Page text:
A compressor made with fridge technology!

A small compressor is quite useful in the home workshop. I use mine mainly for spray painting, but many other uses exist. I built my compressor from a sealed refrigerator motor/compressor, a discarded freon container, a homemade presostat, some junk box parts, and some aluminium stock, plastic hoses, and the like.

The first photo shows it a bit from above. It has a very small footprint, and is a little bit lower than a normal table, so that it can either be pushed under a table, or its surface can be used as a little table, such as for putting down the spray gun. This little surface has a border, so that little parts won't fall off.

From the front you can better see all the parts. Basically these are the fridge motor/compressor, the freon tank, filter, presostat, pressure gauge, switch, hoses, wires, and mechanical structure

The air enters the compressor through a small universal fuel filter, used as air filter here. After all, we don't want any dust in the compressor nor in teh exhaust air! From the output of the compressor unit, a hose runs up and feeds the tank from above. Most of the oil blown out by the compressor remains in the hose during work, and eventually seeps back into the compresor while it is not pressurized.  The inlet nipple is mounted in such a position on the tank that any small oil particles coming in will collect in the bottom of the tank, rather than being delivered to the outflow.
The oil circulation stubs of the compressor unit are not used, and remain plugged.

The tank hangs from the top aluminium plate. Its original valve and outlet serve for the same purpose as intended by the tank's manufacturer. The inlet nipple, presostat and pressure gauge were installed by drilling holes into the tank, and soldering the proper parts to it, using common plain tin/lead solder.
The power switch (white) is within easy reach under the top plate, but out of range for falling stuff or accidental activation.

The electrical circuit is simple: The power switch and presostat are wired in series with the motor and fed from the power cable, which is has three conductors to properly ground the frame of the machine, tank and compressor housing. 

The presostat is the only slightly more elaborate part. It uses a microswitch, mounted to a copper sheet structure. I used copper because I had it on hand and it solders easily, but zinc-plated or tin-plated steel would be fine too. The structure is soldered to the tank. A 10mm hole in the tank is covered by a piece of rubber coming from a bicycle inner tube, which acts as membrane. A thick perforated bolt and nut is used to push the rubber down onto the tank and seal it. Inside that bolt there is a thin bolt, its head resting on the rubber membrane, and its tip touching the lever of the microswitch. A crossbar is tensioned down with two homemade springs, and presses the thin bolt down via a nut whose position can be adjusted, to vary the spring tension. This is used to adjust the device to act on the desired pressure.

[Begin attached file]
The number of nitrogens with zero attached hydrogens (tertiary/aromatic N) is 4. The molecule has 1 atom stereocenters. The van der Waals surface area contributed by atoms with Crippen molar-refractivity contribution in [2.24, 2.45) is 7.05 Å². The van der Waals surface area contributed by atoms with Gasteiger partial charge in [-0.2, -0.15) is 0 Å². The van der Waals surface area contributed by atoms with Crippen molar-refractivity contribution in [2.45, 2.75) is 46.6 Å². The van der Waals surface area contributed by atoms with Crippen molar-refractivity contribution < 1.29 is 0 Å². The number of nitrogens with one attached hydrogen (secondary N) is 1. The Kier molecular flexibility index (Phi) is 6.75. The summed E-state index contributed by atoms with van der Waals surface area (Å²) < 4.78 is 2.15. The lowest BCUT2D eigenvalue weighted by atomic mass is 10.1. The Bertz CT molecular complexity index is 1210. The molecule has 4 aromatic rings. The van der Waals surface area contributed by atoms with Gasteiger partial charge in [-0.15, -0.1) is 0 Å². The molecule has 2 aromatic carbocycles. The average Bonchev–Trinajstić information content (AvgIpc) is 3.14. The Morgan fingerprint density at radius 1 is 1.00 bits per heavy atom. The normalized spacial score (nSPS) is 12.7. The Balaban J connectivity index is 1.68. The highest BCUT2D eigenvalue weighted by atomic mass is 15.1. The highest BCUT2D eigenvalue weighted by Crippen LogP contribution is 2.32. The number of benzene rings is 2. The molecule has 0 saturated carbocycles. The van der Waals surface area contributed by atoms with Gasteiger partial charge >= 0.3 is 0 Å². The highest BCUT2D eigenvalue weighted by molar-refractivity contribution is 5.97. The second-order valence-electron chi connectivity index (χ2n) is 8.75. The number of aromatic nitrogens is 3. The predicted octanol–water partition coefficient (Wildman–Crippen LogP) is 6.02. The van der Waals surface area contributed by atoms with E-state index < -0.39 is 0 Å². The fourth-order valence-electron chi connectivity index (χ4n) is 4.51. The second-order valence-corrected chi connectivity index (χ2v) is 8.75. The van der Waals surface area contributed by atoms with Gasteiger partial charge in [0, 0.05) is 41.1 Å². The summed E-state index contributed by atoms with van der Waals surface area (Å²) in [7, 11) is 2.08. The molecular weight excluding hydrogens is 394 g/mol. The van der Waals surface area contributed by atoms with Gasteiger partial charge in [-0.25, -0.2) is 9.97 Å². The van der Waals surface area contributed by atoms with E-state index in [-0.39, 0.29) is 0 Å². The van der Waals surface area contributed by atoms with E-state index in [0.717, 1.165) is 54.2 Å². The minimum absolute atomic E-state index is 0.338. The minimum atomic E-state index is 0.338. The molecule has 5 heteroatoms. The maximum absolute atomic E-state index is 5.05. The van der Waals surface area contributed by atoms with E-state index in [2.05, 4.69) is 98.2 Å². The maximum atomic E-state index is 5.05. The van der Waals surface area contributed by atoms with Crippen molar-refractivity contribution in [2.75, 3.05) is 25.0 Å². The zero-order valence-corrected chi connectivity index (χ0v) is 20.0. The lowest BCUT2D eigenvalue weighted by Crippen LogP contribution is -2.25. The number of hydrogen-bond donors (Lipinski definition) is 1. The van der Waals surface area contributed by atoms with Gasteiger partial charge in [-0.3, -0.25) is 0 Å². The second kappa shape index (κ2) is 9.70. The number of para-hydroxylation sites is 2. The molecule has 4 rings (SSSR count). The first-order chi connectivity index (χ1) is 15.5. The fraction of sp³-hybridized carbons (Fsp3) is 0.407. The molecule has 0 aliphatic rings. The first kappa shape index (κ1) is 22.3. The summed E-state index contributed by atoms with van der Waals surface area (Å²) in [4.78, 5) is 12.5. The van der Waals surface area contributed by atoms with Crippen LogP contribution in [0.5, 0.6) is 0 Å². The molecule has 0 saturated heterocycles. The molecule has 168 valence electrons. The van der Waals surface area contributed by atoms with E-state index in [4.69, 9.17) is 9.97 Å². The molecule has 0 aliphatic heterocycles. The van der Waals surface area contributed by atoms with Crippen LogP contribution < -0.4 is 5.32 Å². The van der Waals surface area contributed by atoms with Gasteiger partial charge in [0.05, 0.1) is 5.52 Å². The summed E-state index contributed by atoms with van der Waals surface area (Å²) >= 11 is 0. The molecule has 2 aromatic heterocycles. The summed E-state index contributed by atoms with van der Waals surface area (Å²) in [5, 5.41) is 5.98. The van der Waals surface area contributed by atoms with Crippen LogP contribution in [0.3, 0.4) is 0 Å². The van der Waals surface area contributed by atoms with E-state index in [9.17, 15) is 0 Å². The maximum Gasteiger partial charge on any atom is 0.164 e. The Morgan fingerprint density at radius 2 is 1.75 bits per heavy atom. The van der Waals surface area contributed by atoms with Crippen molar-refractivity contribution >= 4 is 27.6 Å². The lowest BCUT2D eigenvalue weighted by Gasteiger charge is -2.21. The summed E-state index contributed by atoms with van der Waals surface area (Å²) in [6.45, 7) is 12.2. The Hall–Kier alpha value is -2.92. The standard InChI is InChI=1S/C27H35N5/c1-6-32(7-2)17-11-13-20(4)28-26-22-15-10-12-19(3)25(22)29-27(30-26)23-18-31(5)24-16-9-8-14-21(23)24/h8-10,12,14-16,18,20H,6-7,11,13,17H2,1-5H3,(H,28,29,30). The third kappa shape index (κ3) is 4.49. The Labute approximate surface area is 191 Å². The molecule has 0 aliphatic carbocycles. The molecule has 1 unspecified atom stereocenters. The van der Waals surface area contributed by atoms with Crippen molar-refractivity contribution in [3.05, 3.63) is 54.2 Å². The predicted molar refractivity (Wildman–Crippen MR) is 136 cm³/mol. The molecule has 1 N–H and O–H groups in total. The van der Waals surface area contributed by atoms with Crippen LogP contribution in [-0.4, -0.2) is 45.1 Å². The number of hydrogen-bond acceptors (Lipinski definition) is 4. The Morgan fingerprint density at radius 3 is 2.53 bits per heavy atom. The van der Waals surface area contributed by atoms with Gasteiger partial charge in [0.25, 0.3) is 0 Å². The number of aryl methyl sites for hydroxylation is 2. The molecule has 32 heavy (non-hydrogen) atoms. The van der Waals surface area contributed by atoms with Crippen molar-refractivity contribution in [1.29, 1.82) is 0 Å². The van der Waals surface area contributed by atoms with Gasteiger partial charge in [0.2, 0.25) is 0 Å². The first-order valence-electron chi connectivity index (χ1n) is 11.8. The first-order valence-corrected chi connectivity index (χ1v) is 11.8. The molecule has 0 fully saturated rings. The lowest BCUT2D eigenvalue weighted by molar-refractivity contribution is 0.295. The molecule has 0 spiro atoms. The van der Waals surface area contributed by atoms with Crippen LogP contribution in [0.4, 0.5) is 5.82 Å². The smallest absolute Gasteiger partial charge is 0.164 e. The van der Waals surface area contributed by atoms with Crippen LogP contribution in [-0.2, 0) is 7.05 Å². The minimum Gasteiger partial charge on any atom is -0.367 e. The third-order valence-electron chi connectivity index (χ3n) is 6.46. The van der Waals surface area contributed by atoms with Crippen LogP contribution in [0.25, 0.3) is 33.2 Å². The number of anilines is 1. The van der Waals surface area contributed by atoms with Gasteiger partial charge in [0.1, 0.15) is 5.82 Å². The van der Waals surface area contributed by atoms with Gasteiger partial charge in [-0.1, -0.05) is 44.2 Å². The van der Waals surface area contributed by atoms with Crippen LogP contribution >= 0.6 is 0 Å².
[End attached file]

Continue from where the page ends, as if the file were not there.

As the pressure in the tank rises, the rubber membrane bulges out, lifting the bolt, stretching the springs, and finally making the switch shut off the current. As the pressure goes down, the bolt will move a little down again, and the switch reconnects power to the motor.

The nipple for the pressure gauge was soldered over a little hole in the tank, and the gauge screwed in using a little teflon tape. I got this gauge for free, because it's labelled only in lb/sq.in., and nobody wants these obsolete things here anymore. The gauge rests in a protected position, but still easy enough to see.

I set the presostat to 2 bar, which is a tad less than half scale on this gauge. That pressure works well for spray painting with the gun shown, and also with a larger low pressure gun. I would not be comfortable using such a recycled freon container for much higher pressure. When new, it surely will be able to survive much higher pressure, but some water builds up inside, and probably these containers are not rust-proofed inside, so I expect it to rip open on the bottom some day. The lower the pressure, the less dangerous that will be.

In the event of presostat malfunction (so far has never happened), the hose should fly off the fridge compressor outled, which is not barbed. I tightened the clamp there only enough to keep the hose from flying off at normal working pressure. By the way, the hoses are universal cheap fuel lines. Nothing stronger is needed at this level of pressure.

The outlet valve is a bit awkward to reach in that place, but it is rarely used anyway. It's open most of the time.

If you copy this compressor, you have to be aware that freon containers are intended to be single-use only, not for high pressure air, and that refrigerator compressors use oil, so that tiny traces of oil could be present in the air delivered by this compressor. In many cases that's no problem, but in some it is. I haven't seen any problems in this regard, so either the tank is doing a great job of collecting oil, or the paints I use aren't sensitive to it (I use mostly lacquer on wood, also some enamel on wood and metal).

The amount of air delivered by this contraption is plenty to run the shown spray gun continuously, but a larger low pressure spray gun can only be used with about a 50% duty cycle.

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